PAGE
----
On April 11, about a hundred local pro-Ukrainian activists organized a flashmob in Mariupol. It was a peaceful event with blue-yellow flags. Suddenly two cars drove up to the activists, and people jumped out. One of them had a bat, which he started using to beat the rally participants (the others helped by knocking people off their feet). As a result, one person has a fracture with displacement, and another has a broken nose. However, the activists managed to take down four attackers, despite the fact that the police did not react to the aggression (the incident occurred in front of the Zhovtneviy police station). The flashmob participants directed the attackers to the police station, gave statements about the incident, but the next day it was found that all the attackers were released.
It’s worth noting that three of the assailants have criminal records for murder and robbery; one of them was wanted at the time of his arrest. But the humane Mariupol court dismissed all of them, placing one under house arrest (the one beating people with the bat). According to unconfirmed information, all attackers were redeemed by local deputy Yaroshenko. Moreover, it looks like the police will try to pin the whole case on the pro-Ukrainian activists, claiming that it was the activists who beat the attackers.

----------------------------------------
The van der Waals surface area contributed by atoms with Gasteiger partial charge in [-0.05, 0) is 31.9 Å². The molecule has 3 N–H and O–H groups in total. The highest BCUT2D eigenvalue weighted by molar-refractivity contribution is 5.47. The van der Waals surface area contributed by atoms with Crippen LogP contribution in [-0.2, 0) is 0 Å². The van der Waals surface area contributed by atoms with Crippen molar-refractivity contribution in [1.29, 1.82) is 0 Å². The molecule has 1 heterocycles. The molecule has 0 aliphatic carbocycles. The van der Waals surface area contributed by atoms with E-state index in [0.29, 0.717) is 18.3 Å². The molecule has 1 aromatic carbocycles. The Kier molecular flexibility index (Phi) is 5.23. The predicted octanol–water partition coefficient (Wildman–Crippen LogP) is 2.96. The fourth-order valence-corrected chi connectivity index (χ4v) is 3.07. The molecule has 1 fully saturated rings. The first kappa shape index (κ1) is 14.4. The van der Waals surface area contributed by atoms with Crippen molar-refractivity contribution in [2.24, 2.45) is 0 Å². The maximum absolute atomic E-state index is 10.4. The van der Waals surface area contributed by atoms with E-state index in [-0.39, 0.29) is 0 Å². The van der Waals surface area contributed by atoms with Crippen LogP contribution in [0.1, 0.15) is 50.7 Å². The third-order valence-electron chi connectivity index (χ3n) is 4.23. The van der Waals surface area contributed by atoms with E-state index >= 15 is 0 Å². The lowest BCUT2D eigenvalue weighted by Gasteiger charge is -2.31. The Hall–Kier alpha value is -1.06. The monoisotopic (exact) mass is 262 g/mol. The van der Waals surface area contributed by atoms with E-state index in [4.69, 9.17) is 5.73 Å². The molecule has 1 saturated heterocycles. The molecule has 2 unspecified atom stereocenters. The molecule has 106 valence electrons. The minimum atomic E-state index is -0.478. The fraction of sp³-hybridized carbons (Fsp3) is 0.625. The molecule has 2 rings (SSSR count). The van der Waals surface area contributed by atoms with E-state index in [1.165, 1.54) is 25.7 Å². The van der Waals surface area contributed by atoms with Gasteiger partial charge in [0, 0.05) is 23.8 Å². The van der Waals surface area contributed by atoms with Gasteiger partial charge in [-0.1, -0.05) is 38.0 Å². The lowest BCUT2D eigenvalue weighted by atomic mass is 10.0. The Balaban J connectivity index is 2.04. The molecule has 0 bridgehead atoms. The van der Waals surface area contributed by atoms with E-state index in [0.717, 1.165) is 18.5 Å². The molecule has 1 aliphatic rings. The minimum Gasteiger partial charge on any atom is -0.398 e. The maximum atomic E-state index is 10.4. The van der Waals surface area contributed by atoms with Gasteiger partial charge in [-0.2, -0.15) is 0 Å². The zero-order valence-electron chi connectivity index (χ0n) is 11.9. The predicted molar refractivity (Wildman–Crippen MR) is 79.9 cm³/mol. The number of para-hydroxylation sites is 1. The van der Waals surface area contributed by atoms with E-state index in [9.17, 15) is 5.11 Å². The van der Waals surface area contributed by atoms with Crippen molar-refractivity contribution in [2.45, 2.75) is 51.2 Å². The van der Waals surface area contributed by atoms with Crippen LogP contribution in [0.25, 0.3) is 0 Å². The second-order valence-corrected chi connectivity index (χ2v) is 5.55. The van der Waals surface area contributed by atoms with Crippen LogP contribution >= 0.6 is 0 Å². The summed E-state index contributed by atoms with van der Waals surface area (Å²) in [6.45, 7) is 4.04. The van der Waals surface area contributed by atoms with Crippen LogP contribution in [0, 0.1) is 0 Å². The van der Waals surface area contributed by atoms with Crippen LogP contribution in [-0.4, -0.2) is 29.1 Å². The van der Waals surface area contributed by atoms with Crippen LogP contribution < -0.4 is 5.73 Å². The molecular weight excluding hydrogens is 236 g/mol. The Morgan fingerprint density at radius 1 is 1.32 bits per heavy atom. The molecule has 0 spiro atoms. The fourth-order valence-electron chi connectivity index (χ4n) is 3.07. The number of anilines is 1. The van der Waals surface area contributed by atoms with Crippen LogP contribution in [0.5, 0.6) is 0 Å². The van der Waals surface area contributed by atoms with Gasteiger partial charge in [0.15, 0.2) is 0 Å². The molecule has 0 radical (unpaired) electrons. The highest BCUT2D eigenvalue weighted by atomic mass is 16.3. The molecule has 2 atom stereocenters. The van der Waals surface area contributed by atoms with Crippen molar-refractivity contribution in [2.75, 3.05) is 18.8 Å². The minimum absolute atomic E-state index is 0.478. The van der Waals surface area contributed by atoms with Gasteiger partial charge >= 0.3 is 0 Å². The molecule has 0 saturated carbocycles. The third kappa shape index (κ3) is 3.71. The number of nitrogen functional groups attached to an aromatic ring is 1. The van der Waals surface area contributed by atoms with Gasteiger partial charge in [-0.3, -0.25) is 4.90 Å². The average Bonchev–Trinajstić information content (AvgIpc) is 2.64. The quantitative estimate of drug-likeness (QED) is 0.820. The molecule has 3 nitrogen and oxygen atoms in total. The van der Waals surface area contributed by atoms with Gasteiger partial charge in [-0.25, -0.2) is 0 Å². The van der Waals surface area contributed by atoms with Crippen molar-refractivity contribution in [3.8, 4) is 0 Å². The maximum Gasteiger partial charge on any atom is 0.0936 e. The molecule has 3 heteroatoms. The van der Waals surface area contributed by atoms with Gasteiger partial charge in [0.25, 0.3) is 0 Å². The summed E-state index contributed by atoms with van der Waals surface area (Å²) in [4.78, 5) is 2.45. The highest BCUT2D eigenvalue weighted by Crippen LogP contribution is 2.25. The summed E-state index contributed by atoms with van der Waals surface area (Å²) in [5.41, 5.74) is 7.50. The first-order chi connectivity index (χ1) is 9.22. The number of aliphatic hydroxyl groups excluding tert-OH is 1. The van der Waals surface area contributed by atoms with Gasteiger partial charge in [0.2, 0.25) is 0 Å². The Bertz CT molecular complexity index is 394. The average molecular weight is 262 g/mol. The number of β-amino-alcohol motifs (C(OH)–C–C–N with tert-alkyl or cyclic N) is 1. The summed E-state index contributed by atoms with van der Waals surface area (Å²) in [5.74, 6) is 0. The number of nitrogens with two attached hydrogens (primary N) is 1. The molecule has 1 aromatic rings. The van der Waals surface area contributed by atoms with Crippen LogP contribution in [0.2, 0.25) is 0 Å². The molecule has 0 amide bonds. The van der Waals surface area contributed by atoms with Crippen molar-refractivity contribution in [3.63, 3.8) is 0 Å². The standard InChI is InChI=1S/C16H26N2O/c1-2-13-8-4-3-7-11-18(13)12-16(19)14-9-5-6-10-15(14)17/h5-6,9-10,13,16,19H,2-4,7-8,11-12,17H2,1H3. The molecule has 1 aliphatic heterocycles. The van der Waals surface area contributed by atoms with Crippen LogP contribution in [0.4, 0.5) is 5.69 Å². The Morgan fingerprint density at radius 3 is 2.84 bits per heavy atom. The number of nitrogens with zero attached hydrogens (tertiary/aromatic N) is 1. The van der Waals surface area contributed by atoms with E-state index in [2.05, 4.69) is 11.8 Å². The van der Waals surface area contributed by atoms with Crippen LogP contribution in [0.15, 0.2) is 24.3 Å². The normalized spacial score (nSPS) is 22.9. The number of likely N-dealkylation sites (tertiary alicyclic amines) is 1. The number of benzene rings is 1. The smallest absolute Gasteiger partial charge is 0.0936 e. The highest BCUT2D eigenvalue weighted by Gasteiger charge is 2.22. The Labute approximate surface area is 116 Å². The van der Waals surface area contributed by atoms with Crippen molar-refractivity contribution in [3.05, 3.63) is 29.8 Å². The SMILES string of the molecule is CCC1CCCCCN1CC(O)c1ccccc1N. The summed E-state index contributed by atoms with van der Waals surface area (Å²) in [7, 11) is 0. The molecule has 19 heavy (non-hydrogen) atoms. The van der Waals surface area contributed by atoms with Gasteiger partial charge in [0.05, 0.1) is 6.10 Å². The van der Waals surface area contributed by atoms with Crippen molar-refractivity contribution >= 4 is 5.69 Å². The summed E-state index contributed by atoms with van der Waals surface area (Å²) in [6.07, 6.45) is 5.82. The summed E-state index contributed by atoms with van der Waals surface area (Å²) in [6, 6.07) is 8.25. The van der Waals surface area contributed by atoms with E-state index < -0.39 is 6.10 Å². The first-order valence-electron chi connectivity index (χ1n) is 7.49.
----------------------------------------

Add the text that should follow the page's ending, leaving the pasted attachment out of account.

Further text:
Also, according to local activists, today the pro-Russian separatists seized the Mariupol local council’s executive committee. This occurred without a single shot; the police handed over the premises and, according to eyewitnesses, took the side of the separatists. Right now, ‘Orcs’ are in the buildings of the executive committee. At present, the separatists are moving in the direction of the local city police department. People say that it can be seized easily, as the police will not resist. There are about 700 separatists in Mariupol; they have set up camp in the city center. There are locals among them, and there are people who are not familiar with the city and, thus, apparently are not locals. The police allegedly support them. “We have been betrayed,” the local activists complain.
Translated by Alya Shandra, edited by Robin Rohrback